What Does Bird Caging Mean?
Bird caging is a slang term used in the rigging and lifting industry to describe a severe form of wire rope distortion that can occur when the rope becomes twisted or its load is suddenly released. It causes the individual strands of the cable unravel and expand, giving it an appearance similar to a bird cage.
Bird caging is observed most commonly in rotation-resistant wire rope. It can be very hazardous and a sign that the cable should be immediately removed and replaced.
Bird caging is also known as lantern deformation or basket deformation.
Safeopedia Explains Bird Caging
Wire ropes are composed of multiple strands. These strands can experience bird caging due to torsional vibration or sudden release of tension, as well as several other causes including:
- Mismatch between rope diameter and drum groove dimensions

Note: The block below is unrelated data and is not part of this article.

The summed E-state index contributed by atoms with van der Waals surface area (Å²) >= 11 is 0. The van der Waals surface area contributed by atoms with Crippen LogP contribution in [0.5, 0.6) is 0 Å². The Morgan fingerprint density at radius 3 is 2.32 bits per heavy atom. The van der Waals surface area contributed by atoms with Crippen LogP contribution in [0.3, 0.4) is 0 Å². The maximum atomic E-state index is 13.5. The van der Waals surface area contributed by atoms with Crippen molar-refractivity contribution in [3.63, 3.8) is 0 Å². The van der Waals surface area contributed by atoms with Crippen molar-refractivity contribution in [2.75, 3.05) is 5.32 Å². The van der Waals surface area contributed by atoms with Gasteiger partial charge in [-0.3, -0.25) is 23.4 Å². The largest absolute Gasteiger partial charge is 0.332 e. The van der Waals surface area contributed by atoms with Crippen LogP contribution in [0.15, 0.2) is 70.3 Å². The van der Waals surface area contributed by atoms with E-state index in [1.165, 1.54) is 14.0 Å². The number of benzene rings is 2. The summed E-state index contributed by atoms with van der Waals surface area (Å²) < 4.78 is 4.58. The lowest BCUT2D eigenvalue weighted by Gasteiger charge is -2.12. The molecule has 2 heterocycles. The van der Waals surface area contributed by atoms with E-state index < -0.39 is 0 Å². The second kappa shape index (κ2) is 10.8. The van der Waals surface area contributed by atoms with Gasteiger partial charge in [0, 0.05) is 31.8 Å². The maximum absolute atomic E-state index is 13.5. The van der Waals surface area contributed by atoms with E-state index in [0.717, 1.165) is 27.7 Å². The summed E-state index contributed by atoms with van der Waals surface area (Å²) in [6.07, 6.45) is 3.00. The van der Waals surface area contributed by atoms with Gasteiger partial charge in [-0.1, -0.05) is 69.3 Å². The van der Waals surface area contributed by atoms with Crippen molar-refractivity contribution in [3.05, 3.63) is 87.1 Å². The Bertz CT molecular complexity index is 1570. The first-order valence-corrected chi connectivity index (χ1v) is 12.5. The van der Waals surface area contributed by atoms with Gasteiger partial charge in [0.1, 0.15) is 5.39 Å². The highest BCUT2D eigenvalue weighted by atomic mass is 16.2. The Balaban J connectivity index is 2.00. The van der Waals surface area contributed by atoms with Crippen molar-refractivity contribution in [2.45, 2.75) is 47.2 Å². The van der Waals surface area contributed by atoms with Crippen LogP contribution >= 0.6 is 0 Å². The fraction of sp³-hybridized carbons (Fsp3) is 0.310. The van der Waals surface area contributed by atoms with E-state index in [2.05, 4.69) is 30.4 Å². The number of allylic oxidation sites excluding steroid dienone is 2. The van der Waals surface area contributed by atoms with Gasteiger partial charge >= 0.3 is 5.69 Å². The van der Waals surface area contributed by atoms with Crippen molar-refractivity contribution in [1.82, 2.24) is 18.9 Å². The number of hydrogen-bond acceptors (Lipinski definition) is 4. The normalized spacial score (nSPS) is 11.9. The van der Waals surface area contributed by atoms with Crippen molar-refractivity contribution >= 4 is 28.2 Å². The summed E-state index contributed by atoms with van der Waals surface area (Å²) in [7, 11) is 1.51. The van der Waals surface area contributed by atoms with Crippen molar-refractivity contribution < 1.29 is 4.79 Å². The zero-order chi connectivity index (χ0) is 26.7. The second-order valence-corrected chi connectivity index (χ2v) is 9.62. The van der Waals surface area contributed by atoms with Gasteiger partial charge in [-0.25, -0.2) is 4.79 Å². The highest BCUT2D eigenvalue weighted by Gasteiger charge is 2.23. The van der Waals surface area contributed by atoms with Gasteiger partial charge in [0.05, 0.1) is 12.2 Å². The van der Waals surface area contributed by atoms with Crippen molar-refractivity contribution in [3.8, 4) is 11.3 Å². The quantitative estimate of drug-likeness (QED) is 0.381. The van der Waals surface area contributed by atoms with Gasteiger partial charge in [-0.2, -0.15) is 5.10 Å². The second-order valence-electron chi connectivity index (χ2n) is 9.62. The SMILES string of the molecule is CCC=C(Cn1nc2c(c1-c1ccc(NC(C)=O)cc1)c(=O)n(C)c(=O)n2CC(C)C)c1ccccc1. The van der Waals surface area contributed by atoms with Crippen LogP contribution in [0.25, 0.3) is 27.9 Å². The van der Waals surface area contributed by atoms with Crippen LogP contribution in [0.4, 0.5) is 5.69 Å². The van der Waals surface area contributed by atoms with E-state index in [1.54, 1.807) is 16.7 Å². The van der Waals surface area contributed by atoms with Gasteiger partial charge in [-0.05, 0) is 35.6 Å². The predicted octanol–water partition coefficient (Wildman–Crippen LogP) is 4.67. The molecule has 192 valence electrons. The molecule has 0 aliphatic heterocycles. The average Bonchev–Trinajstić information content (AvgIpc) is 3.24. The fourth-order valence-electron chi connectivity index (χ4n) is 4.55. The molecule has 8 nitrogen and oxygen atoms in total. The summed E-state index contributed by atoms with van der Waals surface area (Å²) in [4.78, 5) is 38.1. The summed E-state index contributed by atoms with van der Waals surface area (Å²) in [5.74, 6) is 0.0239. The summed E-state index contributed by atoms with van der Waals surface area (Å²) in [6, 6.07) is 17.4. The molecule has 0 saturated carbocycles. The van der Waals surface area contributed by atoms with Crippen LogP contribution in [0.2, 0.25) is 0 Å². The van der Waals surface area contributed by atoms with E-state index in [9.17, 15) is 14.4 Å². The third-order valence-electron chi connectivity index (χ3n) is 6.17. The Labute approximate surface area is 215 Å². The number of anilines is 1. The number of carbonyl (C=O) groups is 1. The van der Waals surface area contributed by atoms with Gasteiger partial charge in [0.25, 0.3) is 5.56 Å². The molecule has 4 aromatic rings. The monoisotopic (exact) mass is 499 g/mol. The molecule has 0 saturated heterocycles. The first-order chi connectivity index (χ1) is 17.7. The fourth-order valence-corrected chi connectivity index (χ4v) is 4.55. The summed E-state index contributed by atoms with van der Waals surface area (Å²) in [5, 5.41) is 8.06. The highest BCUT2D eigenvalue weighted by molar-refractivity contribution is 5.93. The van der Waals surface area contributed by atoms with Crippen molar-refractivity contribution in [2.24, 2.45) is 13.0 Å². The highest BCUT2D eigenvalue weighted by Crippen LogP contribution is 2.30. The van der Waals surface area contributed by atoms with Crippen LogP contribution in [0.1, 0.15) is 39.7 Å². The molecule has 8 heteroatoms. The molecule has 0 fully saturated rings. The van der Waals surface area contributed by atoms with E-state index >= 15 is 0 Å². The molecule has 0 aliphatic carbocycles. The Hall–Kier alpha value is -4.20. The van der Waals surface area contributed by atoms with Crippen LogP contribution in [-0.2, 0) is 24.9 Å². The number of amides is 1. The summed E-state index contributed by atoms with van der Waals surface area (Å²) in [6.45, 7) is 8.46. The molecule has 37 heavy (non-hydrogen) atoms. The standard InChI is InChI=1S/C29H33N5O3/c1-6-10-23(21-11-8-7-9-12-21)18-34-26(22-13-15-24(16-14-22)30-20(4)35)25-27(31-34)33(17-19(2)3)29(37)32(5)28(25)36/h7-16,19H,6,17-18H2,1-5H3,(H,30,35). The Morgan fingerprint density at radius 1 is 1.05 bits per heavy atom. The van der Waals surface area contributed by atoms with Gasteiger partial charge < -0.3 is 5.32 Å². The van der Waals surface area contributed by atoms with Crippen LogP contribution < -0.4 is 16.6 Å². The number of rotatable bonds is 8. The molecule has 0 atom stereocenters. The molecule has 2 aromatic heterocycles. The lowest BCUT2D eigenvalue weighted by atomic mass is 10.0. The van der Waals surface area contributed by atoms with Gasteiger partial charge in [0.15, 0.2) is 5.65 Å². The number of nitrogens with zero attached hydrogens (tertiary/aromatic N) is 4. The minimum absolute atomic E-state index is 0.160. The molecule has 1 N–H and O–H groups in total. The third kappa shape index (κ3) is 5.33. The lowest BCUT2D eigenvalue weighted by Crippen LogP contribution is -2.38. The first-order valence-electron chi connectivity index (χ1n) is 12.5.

- Incorrect installation of rope in the crane reeving, which can lead to the ropes crossing over and coming into contact with each other
- Using wire ropes with the wrong sheave grooves for the rope diameter (the correct sheave groove tolerance is equal to the wire rope's nominal diameter plus 7.5%)
- Incorrect shortening (both ends of the wire rope must be secured properly during shortening, otherwise it can cause the layers to move against each other, resulting in an imbalance)
- Bad crane design or improper modifications
- Manufacturing defect (although rare, it is nevertheless possible)
Bird caging (source: WorkSafeNB)
Wire Rope Safety and Inspection
A rope with a bird cage deformation is no longer safe and must be discarded.
OSHA standard 1926.1413 provides instructions regarding wire rope inspection. It requires a competent person to conduct a visual inspection for any apparent deficiencies before each shift during which the equipment will be used. These deficiencies include bird caging, kinking, unstranding, crushing, and steel core protrusion between outer strands.
Another example of bird caging (source: DrillSafe)
OSHA also requires periodic inspection of wire rope slings at intervals no greater than 12 months. It is advisable to inspect wire rope slings yearly for normal use, monthly to quarterly for severe use, and as recommended by a qualified person for special and infrequent use.